The Latham Diaries will long be remembered as one of the greatest mongrel acts in Labor Party history. Equally, it will also go down as one of the most dramatic insights into the culture and inner workings of Australia’s most dominant political party.

One person who was spared a skewering in the Diaries was Defence Minister Joel Fitzgibbon, Latham’s best mate during their time in Parliament together.

Any suggestion that the two are still even remotely close disappeared in The AFR today when Latham opened his regular column with the following:

His laughter came rollicking through the telephone, a man revelling in the discomfort of a parliamentary colleague. It was mid-May 2005, the caller Joel Fitzgibbon, then the assistant treasurer and now Kevin Rudd’s Minister for Defence.

“Mate,” he said, the gleeful timbre in his voice giving him a youthful, even schoolboyish sound, “Swannie’s frozen. He’s so nervous he couldn’t do the MPI on Wednesday (the Matter of Public Importance debate in Parliament). He told the tactics committee he was too busy, so I got to do it instead. The press gallery can’t believe it. The day after the budget and a chance for the shadow treasurer to go on the attack with a big speech and Swannie was hiding in his office, shaking like a leaf. They are all asking me, where’s Wayne?”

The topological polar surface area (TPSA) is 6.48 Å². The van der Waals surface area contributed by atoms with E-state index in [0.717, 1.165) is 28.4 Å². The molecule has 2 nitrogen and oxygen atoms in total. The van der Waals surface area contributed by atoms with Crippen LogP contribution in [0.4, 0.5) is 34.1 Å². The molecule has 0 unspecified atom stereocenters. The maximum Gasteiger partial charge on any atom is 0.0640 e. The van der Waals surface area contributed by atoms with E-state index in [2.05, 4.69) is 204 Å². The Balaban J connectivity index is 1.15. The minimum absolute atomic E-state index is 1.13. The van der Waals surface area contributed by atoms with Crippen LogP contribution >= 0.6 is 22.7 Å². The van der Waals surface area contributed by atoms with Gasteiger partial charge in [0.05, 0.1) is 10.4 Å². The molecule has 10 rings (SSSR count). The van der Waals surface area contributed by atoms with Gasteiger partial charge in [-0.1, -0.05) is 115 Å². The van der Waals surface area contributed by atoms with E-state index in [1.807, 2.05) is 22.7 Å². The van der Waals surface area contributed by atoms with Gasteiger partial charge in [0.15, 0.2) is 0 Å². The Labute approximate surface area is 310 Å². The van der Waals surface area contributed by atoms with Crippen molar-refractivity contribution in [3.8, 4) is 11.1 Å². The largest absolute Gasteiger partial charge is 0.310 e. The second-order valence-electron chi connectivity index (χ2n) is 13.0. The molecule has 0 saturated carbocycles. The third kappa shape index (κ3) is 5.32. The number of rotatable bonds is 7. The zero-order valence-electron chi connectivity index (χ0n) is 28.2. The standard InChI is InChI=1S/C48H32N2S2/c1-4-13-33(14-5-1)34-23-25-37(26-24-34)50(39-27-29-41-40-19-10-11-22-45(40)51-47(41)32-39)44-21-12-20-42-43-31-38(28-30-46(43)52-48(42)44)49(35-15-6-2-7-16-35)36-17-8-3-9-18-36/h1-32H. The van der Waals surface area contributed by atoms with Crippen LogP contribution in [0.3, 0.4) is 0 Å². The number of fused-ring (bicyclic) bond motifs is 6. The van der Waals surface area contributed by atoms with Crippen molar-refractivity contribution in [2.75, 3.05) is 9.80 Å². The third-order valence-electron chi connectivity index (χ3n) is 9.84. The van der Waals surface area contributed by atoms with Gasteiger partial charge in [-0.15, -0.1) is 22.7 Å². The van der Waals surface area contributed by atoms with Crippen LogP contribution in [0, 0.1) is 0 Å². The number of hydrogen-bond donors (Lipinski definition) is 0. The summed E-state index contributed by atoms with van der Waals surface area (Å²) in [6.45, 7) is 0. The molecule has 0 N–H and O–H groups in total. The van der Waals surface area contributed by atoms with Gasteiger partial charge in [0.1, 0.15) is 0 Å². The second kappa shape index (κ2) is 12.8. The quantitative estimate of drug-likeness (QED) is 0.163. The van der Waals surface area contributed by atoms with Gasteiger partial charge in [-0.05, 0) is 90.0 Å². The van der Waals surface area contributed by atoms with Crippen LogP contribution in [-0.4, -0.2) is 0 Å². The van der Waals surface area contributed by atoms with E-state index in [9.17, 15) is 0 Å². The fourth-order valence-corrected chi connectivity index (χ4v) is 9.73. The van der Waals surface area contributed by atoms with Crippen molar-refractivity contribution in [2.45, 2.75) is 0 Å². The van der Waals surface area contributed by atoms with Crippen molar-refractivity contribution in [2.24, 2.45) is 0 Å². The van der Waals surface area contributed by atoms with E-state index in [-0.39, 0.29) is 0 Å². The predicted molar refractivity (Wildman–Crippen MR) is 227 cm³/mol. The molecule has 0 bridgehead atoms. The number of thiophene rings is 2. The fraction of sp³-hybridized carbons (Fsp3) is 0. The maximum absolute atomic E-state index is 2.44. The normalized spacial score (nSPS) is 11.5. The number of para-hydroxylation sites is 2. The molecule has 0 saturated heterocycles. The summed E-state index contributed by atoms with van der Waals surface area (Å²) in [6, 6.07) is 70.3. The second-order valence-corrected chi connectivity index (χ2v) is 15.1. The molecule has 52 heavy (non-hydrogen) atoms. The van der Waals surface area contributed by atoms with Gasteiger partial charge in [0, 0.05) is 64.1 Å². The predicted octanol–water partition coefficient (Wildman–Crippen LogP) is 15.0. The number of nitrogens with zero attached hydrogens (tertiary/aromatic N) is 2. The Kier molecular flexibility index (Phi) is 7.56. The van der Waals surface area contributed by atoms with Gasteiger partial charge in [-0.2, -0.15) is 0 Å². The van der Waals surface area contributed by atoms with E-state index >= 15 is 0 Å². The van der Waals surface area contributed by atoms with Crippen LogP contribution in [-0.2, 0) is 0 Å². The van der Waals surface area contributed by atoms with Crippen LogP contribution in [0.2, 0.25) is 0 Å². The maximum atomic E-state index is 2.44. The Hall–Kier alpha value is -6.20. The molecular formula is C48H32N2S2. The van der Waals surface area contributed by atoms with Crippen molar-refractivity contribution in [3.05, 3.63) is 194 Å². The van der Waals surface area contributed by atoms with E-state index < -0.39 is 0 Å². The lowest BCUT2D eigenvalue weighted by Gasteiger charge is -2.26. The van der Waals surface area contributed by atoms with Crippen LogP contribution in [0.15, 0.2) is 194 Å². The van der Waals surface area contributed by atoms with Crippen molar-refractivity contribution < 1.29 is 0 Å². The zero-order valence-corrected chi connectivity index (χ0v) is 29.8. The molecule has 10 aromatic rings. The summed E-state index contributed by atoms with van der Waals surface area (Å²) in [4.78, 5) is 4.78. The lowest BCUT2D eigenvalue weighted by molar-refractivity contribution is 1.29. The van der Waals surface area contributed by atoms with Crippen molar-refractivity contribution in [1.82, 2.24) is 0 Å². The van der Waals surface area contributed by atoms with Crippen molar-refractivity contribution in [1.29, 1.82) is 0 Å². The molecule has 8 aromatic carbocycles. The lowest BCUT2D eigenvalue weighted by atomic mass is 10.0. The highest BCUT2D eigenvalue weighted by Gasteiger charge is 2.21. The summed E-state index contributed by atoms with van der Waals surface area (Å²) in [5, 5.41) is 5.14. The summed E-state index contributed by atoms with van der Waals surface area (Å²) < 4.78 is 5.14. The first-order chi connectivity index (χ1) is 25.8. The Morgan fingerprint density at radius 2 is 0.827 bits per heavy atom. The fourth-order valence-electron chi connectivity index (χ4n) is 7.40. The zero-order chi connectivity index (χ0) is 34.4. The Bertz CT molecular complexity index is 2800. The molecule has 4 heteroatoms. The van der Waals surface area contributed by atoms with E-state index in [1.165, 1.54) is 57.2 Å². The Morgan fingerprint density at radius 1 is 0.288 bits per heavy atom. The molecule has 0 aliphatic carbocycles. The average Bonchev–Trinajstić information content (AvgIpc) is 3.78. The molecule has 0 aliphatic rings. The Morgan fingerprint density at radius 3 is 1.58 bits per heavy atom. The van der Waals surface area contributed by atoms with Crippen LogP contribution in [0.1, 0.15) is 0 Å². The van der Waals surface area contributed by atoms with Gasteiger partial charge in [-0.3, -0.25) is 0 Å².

Anyone with a faint interest in Labor’s tradition of loyalty and mateship will no doubt condemn Latham for this latest act of bastardry against his former best mate.

However, it does say something about Fitzgibbon’s judgment that he was still giving Latham such ammunition when he knew the explosive Diaries were in the pipeline, albeit still three months away at the time of that call.

And this at a time just as the media are suggesting the former Hunter Valley motor mechanic, who inherited his seat from the old man, is performing surprisingly well as Defence Minister.

The Latham Diaries are well worth another read now that many of the central characters are in positions of great power. Latham argued that machine men such as Communications Minister Stephen Conroy and Treasurer Wayne Swan struggle when it comes to the great policy ideas. They have grown up as factional wheeler dealers used to dispensing power in the backroom, not mastering complex briefs and then winning the public debate.

On this score, it looks like Latham might be right.

Mark Day’s column in The Australian on March 13 was very interesting when he said of Conroy:

He’s giving a good impression of a minister not up to speed with the issues facing him, bumbling and stumbling, achieving nothing.

Ditto for the Treasurer. Latham’s column will haunt Swan for months. He’ll no doubt be able to read the budget speech, but if he can’t handle the tough media questions and Parliamentary attacks afterwards, then he may forever be regarded as the machine man who got promoted beyond his station in life.

Peter Fray

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